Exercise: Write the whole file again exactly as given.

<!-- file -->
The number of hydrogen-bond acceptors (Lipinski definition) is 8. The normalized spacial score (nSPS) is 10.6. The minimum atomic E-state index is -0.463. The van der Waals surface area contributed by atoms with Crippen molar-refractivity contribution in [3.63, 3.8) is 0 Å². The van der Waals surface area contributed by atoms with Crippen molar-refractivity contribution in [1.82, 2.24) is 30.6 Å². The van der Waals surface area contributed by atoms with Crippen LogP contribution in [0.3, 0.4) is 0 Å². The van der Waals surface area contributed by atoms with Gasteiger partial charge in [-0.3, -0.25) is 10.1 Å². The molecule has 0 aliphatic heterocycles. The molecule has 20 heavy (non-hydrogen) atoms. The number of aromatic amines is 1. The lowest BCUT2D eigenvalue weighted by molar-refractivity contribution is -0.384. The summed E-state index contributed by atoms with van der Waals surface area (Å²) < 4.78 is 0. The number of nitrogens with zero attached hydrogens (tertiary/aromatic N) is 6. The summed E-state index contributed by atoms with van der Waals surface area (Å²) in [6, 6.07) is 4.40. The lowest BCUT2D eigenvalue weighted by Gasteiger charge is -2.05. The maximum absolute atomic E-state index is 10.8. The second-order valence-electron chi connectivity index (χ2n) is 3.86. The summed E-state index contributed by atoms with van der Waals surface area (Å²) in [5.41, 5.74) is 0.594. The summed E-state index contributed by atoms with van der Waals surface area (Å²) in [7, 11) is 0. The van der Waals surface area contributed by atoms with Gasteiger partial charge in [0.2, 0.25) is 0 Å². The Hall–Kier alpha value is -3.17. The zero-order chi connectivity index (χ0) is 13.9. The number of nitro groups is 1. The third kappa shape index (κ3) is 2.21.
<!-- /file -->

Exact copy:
The number of hydrogen-bond acceptors (Lipinski definition) is 8. The normalized spacial score (nSPS) is 10.6. The minimum atomic E-state index is -0.463. The van der Waals surface area contributed by atoms with Crippen molar-refractivity contribution in [3.63, 3.8) is 0 Å². The van der Waals surface area contributed by atoms with Crippen molar-refractivity contribution in [1.82, 2.24) is 30.6 Å². The van der Waals surface area contributed by atoms with Crippen LogP contribution in [0.3, 0.4) is 0 Å². The van der Waals surface area contributed by atoms with Gasteiger partial charge in [-0.3, -0.25) is 10.1 Å². The molecule has 0 aliphatic heterocycles. The molecule has 20 heavy (non-hydrogen) atoms. The number of aromatic amines is 1. The lowest BCUT2D eigenvalue weighted by molar-refractivity contribution is -0.384. The summed E-state index contributed by atoms with van der Waals surface area (Å²) < 4.78 is 0. The number of nitrogens with zero attached hydrogens (tertiary/aromatic N) is 6. The summed E-state index contributed by atoms with van der Waals surface area (Å²) in [6, 6.07) is 4.40. The lowest BCUT2D eigenvalue weighted by Gasteiger charge is -2.05. The maximum absolute atomic E-state index is 10.8. The second-order valence-electron chi connectivity index (χ2n) is 3.86. The summed E-state index contributed by atoms with van der Waals surface area (Å²) in [5.41, 5.74) is 0.594. The summed E-state index contributed by atoms with van der Waals surface area (Å²) in [7, 11) is 0. The van der Waals surface area contributed by atoms with Gasteiger partial charge in [0.2, 0.25) is 0 Å². The Hall–Kier alpha value is -3.17. The zero-order chi connectivity index (χ0) is 13.9. The number of nitro groups is 1. The third kappa shape index (κ3) is 2.21.